My eye got caught by this Monday morning tweet:
@EyeOnCFB B1G ADs discussing 9-game and possibly a 10-game conference schedule.
First off, I still think the B1G logo is goofy and I don’t like using it. More importantly, here’s the link to Brian Bennett’s ESPN.com story from which this news was gleaned.
It discusses how the league is weighing future football schedules with a 14-team Big Ten, and notes the schedule imbalance with the proposed nine-game schedule, since half the teams would play five home games and the other half four. Not fair.
The story said some league athletic directors have confirmed a 10-game schedule is under discussion.
“I would like to go to nine or 10,” Ohio State AD Gene Smith said.
Ten would be not just interesting, but amazing. It would mean the league was serious about league play. It would also mean all 14 members would have to find two rum-dums to play at home every year in the nonconference to give them the seven home games they all insist they need for financial reasons, so be it.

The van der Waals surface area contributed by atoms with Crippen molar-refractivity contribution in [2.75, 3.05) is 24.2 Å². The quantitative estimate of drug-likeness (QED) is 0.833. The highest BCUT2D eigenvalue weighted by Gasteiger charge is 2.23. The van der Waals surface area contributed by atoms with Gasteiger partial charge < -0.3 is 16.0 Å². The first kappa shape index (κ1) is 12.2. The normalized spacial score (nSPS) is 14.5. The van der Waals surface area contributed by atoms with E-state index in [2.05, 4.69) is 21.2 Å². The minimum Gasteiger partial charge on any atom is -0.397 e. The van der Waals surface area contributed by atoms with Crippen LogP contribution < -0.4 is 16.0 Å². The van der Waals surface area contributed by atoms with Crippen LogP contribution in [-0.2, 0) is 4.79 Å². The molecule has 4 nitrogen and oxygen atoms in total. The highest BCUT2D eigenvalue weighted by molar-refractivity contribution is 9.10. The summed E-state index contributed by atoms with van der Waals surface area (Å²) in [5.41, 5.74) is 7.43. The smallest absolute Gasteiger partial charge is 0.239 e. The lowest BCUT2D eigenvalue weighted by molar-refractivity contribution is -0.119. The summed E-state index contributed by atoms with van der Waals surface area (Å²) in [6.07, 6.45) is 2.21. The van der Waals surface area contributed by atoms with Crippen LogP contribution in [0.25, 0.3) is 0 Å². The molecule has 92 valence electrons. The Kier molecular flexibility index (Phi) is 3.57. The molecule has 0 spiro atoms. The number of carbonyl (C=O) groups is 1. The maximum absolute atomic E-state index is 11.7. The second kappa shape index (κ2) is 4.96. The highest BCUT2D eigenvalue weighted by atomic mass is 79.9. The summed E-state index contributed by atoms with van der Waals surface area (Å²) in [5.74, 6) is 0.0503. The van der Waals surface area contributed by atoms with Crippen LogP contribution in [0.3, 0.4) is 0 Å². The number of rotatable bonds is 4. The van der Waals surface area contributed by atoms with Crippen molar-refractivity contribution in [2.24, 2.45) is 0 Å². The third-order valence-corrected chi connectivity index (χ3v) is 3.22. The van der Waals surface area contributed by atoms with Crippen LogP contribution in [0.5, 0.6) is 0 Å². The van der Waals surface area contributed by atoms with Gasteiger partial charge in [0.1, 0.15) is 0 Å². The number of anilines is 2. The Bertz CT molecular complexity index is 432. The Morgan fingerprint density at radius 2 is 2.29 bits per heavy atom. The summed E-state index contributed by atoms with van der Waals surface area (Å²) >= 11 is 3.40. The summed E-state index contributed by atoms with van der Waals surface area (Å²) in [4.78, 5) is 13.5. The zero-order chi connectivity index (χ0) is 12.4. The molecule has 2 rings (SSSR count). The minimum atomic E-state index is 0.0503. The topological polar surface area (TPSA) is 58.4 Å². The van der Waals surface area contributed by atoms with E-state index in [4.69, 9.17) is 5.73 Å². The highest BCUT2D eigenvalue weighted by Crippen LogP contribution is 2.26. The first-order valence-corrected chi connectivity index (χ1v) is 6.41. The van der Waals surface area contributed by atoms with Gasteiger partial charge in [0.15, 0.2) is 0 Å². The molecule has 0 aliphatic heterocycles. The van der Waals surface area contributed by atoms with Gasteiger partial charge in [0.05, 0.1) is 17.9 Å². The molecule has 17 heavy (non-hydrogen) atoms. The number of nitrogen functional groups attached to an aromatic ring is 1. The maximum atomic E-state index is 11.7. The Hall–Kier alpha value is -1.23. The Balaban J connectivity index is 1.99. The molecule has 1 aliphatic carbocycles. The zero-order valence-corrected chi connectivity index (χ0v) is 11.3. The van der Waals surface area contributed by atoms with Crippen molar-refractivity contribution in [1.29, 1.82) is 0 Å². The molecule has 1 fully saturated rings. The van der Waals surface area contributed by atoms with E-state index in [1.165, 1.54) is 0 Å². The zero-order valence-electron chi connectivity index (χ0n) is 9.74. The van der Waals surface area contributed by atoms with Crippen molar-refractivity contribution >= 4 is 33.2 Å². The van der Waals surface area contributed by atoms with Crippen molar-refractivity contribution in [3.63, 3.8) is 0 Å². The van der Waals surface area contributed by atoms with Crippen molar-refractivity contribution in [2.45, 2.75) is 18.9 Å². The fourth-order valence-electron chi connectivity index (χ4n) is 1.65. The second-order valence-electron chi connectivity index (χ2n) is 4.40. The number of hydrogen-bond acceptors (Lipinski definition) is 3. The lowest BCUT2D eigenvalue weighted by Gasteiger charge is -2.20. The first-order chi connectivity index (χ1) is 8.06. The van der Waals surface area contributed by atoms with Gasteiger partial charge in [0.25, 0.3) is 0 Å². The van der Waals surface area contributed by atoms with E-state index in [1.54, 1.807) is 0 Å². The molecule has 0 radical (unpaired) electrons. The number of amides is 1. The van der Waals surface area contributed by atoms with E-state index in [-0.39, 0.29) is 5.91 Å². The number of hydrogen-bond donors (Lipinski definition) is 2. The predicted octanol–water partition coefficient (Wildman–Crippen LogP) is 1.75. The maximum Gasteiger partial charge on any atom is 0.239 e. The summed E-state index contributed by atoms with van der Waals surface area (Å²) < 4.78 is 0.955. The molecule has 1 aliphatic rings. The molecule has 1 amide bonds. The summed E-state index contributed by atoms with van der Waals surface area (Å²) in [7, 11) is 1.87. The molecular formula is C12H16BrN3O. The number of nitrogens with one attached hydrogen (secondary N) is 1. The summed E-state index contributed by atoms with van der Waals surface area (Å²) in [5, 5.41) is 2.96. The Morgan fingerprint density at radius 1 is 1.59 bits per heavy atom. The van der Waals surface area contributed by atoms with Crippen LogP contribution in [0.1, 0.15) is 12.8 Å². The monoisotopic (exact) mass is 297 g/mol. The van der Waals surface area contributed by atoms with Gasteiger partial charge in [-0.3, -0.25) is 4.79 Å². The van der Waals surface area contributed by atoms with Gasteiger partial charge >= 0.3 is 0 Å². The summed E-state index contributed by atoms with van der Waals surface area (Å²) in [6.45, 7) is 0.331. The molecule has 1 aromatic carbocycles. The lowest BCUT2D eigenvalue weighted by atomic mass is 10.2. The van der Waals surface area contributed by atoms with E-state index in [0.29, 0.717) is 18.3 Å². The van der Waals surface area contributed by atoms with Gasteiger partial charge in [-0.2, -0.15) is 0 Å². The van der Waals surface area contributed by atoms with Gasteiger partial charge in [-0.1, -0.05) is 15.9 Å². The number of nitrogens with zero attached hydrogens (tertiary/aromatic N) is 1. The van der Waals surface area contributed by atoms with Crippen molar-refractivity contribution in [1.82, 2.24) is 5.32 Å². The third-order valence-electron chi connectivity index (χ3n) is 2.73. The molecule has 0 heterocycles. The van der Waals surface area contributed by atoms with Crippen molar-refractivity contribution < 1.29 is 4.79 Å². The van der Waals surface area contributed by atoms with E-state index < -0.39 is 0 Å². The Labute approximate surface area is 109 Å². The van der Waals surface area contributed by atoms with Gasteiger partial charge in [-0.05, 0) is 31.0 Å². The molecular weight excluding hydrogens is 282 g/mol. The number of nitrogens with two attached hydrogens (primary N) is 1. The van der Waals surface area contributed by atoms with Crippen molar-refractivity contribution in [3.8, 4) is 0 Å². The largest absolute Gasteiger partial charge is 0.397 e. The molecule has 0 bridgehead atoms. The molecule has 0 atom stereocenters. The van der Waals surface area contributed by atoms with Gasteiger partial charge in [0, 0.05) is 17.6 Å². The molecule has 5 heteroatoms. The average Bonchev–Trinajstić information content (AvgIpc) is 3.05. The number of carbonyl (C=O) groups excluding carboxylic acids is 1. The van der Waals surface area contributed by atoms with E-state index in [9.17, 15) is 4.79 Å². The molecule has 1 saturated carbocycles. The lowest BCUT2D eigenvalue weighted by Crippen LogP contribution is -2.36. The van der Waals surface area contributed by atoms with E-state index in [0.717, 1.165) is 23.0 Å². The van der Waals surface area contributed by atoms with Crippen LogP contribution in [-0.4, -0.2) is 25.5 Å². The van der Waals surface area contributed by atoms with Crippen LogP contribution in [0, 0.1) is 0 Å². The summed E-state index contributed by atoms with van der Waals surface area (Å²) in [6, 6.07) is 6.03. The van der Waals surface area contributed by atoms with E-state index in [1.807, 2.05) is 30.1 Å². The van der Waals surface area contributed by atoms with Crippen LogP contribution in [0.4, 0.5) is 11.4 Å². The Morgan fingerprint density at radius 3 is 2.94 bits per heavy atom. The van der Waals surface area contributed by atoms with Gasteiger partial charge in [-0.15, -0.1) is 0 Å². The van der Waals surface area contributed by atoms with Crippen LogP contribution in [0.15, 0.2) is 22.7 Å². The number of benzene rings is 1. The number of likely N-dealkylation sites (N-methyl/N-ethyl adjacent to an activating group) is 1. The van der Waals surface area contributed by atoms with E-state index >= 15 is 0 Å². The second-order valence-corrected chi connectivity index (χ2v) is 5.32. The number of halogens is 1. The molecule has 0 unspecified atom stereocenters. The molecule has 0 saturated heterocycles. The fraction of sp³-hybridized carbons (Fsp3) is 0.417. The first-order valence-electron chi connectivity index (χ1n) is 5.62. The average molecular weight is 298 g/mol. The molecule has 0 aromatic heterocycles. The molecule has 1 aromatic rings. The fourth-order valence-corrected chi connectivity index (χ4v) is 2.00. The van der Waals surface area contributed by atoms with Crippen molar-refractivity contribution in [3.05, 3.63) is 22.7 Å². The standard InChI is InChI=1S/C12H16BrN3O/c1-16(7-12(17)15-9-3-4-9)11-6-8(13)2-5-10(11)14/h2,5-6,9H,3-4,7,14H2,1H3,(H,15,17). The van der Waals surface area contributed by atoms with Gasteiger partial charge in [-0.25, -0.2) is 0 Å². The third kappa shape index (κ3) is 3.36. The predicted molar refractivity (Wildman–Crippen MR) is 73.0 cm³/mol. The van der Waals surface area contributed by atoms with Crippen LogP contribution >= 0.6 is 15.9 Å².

Which would be the end of compelling nonconference games. But how many in 2012 were all that compelling?
You had the three games against Notre Dame. There was Michigan’s game against Alabama. Four games were played against Pac-12 teams. Michigan State played Boise State. And Iowa faced state-rival Iowa State.
A 10-game schedule, if ever implemented, would mean the end of Big Ten teams playing Notre Dame. It would also kill off the Iowa State-Iowa series.
I can’t imagine any Big Ten teams other than maybe Northwestern and Indiana giving up a seventh home game for any reason. And league schools do have a lot of interesting nonconference series lined up, like Ohio State against Oregon and Texas. Michigan will play Arkansas home-and-away later this decade. Nebraska has series lined up with Tennessee and Oklahoma. Michigan State has — get this — Oregon in 2014 and 2015, and Alabama in 2016 and 2017. The Spartans also play Notre Dame in 2016 and 2017.
So the 10-game league schedule is just talk.